Spoonface Steinberg

The Forge at The Court Theatre, Christchurch

27/05/2006 - 17/06/2006

Production Details

Written by Lee Hall
Directed by Tony McCaffrey

Designed by Paul McCaffrey with Toni Jones


A remarkable look at life presented through the eyes of a 10 year-old child, struggling with Autism and Cancer. A story about death which grasps at the joy of living.

Featuring Toni Jones

Theatre , Solo ,

Exquistely crafted writing

Review by Melissa Miles 21st Jun 2006

Spooonface Steinberg by Lee Hall, performed at Court Two in Christchurch last month, was all that its hyperbole heralded it to be – uplifting, funny, and moving: a triumph for the A Different Light Theatre Trust.

The acceptance of death by a ten-year-old autistic girl does not sound the most delightful of topics but A Different Light  was true to its advertising word. It was directed sensitively by Tony McCaffrey, and featured Toni Jones.

The plot is simple. A ten year old autistic girl discovers the beauty and spirituality in every day likfe as she accepts the inevitability of her own imminent death. The play was immediately and ably set off by Paul McCaffreys set. A womb-like hole made of books and above, hard, black spear like poles. Piles of books and desk lamps are the only props.

As the mainly young audience entered Toni Jones was sitting under these black poles protected by her book-womb. We were immediately visually informed of the girl’s separateness from the outside world. The lighting – a series of desk lamps – was a stroke of genius, enabling the actress to light herself as well as employ the lamps as other characters in her monologue.

The actress, as the only living thing on the stage, once again highlighted the autistic person’s sense of near aloofness from the social world. In addition the moving and turning on of the lamps, and the opening and shutting and moving of the books, gives the actress a physical task to do. As the play was originally written for the radio this is a much-needed trick for its interpretation on the stage.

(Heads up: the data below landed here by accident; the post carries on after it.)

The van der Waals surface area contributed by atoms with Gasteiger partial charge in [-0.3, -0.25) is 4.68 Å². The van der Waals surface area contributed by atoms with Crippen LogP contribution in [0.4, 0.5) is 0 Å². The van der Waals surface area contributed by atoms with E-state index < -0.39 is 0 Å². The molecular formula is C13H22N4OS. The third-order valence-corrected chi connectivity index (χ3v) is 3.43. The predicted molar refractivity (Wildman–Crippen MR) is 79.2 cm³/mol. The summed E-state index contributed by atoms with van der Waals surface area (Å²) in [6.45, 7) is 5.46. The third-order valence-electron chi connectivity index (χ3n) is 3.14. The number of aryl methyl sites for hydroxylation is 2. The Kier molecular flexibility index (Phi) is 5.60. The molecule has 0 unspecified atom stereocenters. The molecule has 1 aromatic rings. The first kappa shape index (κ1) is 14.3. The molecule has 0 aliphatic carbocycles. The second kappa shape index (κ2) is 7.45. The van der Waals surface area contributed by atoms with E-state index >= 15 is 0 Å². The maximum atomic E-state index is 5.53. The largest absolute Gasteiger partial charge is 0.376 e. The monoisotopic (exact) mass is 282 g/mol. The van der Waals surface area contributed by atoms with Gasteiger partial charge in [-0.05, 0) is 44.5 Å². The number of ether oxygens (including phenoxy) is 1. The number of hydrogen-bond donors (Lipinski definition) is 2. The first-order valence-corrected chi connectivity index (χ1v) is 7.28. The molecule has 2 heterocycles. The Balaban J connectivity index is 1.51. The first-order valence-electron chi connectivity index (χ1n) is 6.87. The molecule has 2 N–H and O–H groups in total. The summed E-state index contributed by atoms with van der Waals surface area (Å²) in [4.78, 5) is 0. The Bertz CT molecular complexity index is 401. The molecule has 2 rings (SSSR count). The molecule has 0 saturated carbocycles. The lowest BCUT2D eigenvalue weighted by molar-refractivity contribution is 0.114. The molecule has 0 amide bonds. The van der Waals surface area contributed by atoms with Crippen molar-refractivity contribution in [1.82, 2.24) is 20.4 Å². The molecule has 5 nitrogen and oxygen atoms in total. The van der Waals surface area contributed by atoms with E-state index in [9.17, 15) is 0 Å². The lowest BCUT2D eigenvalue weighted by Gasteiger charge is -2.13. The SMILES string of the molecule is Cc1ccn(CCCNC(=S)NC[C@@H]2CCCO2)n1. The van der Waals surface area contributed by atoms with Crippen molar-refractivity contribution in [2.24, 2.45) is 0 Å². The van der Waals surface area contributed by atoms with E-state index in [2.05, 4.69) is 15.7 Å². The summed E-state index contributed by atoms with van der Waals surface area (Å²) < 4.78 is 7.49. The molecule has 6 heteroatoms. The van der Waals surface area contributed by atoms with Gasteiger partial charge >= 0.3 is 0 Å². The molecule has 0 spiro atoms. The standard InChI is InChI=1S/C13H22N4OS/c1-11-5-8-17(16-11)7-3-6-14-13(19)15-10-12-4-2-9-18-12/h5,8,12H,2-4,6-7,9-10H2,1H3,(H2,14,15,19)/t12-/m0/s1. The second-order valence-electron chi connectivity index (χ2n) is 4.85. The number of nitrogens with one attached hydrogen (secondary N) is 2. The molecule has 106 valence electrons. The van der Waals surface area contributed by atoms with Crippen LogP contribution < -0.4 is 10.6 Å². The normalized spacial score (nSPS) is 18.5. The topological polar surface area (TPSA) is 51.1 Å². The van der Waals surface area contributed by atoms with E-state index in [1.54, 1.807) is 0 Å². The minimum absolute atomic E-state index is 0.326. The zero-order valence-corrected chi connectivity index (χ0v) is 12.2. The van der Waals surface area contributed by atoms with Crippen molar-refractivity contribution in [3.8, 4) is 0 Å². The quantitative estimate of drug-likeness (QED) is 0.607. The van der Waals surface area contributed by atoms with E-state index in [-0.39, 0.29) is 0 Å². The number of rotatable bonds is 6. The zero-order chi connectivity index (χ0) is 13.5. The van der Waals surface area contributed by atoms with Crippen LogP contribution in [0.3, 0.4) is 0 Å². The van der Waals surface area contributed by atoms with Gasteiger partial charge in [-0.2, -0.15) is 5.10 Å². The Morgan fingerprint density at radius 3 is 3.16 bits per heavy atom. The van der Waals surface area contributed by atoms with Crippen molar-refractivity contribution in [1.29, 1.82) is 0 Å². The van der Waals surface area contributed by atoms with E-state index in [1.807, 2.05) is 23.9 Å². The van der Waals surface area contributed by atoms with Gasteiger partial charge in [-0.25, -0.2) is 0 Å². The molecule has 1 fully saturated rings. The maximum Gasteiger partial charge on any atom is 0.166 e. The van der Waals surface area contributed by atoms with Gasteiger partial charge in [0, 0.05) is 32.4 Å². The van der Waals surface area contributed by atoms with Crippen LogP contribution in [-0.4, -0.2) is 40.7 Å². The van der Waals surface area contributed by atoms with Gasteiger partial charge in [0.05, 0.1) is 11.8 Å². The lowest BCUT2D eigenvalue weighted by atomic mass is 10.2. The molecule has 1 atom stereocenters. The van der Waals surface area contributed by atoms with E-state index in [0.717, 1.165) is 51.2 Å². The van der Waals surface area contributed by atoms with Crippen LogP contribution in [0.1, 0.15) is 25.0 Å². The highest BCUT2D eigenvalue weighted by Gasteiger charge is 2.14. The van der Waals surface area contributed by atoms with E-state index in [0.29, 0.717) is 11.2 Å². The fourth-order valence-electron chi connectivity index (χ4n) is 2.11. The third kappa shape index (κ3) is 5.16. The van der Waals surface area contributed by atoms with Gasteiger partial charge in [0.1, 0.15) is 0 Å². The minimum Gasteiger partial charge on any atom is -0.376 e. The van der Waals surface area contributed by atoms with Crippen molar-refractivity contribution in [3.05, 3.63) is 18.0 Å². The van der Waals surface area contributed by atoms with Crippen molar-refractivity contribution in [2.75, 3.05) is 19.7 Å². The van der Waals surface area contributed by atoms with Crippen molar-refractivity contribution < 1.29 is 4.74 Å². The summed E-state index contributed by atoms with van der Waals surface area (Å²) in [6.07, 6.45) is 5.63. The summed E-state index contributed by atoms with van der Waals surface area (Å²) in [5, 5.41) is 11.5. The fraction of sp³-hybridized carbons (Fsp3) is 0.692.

Toni’s performance as the ‘channel’ for the young girls character was excellent, she deftly walked the fine line between playing for laughs and emotional honesty. The fragility in her physicality was sympathetic with a character suffering from cancer.

But the laurels really belong to the writing. Lee Hall – who brought us Billy Elliot – has created an exquisitely crafted piece of writing, which is a perfect vehicle for a philosophical discussion of life, death, god ane prayer, but because of our immediate rapport with the character, it is profound and moving and operatic in its uplifting and poetic end; appropriate for a play about a remarkable girl who takes her strength to die from the heroines of opera and their diva interpreters.

If you get chance to see this production – do so.
(Currently, however, there are no plans to tour this production – ed.)


Make a comment

Wellingon City Council
Aotearoa Gaming Trust
Creative NZ
Auckland City Council